of a Chinese mestizo clan in the Philippines, which was researched and committed to writing by its own members, whether individually or as a group. It is a unique historical and sociological record that has yet to be genealoglr

tapped by scholars.

'*Fujian hovince, china-" (Internet website, 2000)

Note: This article is an enlarged and revised


Bitacora: 1994. p.790.




(Unfortunately, this publicatiur has several

lpographical errors.)

for the

Please see the original,

detailed sources



based on caroline courtauld. Fujian: China,s

Land of Mists and Mountains.'(passiort Books ). " temando Gonz6lez-Doria. Diccionario Herrildiio y Notitnin


of part of a

author: Luciano PR Santiago. ...The Soul of Lucb6n: Don Pedro Nepomuceno Villasenor and His Asylum for the poor.,' Bikolnon:. Journal of Ateneo de Naga- ae997): 9_39.



Reinos de


iii rhe various Genealogies of the clan (arranged chronologically): 1899 - D. Ju{n Ordoveza y Villasenor. "A,rbol Geneal6gico de Consanguinidad.,, (Sta. cruz, Laguna: MS). This is the oldest existing genealogy;f the clan. c1930 - D. Juin D. Nepomuceno.-"The Descendantr oibon Pio Rafael Nepomuceno and Doia Magia Agustina Henson.,, (Angeles, pampanga: MS). c1947 - Dr. Pedro Natividad Villasefior. "Los Descendientes de los Esposos Jer6nimo Venco (Chino) y Juana Dinio de Pagsanjriq Laguna." (Lucena, MSS, ct}+11. This is the most comprehensive genealogy of the Villasefior clan up to the time of its compilation. 1959-70 - ordoveza Clun. Aiiol Genealfigico. (Maniluiordorr"za clan Reunions). The ordoveza-Villaseflor Genealogy was updated and printed in various formats ylarty. 1960 - Carlosa Eleitzar-rJnson. Kasaysoyan ng Aigtqtn ng ordoveza. (Maniia: ordoveza Clan). 1962 - Luciano PR fanliaeo. Genealogt of the ordoveza-Villasefior Clan. (Malila: MS). 1972 - Dr' Carmelo G. Nepomuceno. The Relatives of Don Judn D. Nepomuceno. (Montreal, Canada: CG Nepomuceno). 19b7 - Marco D- Nepomuieno. The'Nepomucenos of Angeles City. (Angeles City. MD Nepomuceno) 1987 - Luciano PR Santiago. "Villasefior and de la Rosa: Memoirs of Two portraits.,, Phil' Quarterly of culture & society (POCD. l5(1987): 277-294. .- (with \ .'-"' genealogical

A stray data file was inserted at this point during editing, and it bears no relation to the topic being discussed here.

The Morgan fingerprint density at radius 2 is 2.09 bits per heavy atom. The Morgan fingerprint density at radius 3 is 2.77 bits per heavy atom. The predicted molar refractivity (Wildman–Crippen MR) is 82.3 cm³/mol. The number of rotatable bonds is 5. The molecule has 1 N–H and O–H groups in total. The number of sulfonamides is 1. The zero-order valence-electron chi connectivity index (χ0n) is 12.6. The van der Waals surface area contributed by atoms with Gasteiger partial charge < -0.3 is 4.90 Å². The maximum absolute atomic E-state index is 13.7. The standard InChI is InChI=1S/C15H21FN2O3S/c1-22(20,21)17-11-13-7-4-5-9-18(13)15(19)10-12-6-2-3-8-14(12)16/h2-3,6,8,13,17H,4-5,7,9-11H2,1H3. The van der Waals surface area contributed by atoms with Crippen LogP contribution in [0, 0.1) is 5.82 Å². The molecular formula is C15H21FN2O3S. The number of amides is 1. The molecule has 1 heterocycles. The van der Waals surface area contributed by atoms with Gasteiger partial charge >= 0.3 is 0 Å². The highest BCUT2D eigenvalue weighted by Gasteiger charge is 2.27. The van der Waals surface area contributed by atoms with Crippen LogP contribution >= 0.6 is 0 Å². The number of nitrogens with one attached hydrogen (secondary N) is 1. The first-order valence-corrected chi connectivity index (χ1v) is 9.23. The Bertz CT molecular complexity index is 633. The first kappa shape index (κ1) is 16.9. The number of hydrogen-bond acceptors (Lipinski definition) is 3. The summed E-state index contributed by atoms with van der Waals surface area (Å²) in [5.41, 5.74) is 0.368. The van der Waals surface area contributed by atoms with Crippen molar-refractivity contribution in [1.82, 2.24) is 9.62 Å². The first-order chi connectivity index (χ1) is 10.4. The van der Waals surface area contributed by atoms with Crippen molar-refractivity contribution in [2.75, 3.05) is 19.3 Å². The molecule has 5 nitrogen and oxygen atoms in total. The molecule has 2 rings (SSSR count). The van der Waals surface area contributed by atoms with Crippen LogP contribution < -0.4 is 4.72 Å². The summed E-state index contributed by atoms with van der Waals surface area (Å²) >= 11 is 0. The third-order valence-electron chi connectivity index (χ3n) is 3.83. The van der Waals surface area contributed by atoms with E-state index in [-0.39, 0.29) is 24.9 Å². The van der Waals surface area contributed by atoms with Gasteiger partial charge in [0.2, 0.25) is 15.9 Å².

1991 - Luciano PR Santiago. "casa ordoveza of Majayjay, Laguna. - pecs l9(199r): 11-30 (with genealogical chart). 1997 - Luciano PR Santiago. :'Th" Soul of Lucb6n: Don Pedro Nepomuceno Villaseflor and his Asylum for the Poor." Bikolnon, Journal of Ateneo d, Nigo. qflggi):9-39 (with genealogical chat). 2001 - Jaime Elednat Racelis. The Villasefior Families. Descendants of Don Antonio Serapi6n Villasefior. (pdsig City: MS). 2002 - Eledzar Families oieuiz6n. (Manila: Eleazar.Grand Reunion) 2 vols. 20az - Antonio P- Dimalanta, Jr. Arbol Genealilgico: ordoveza.pdrez-Rivera-Dimalanta Branch. (Agana, Guam: ApD). 2003 - Marco D. Nepomuc"* A Dr. Carmelo G. Nepomuceno. The Nepomucenos of Angele s. (Montreal, Canada: Nepomucenos).

Villasenor Clan of Lucban, Quezon  

First chapter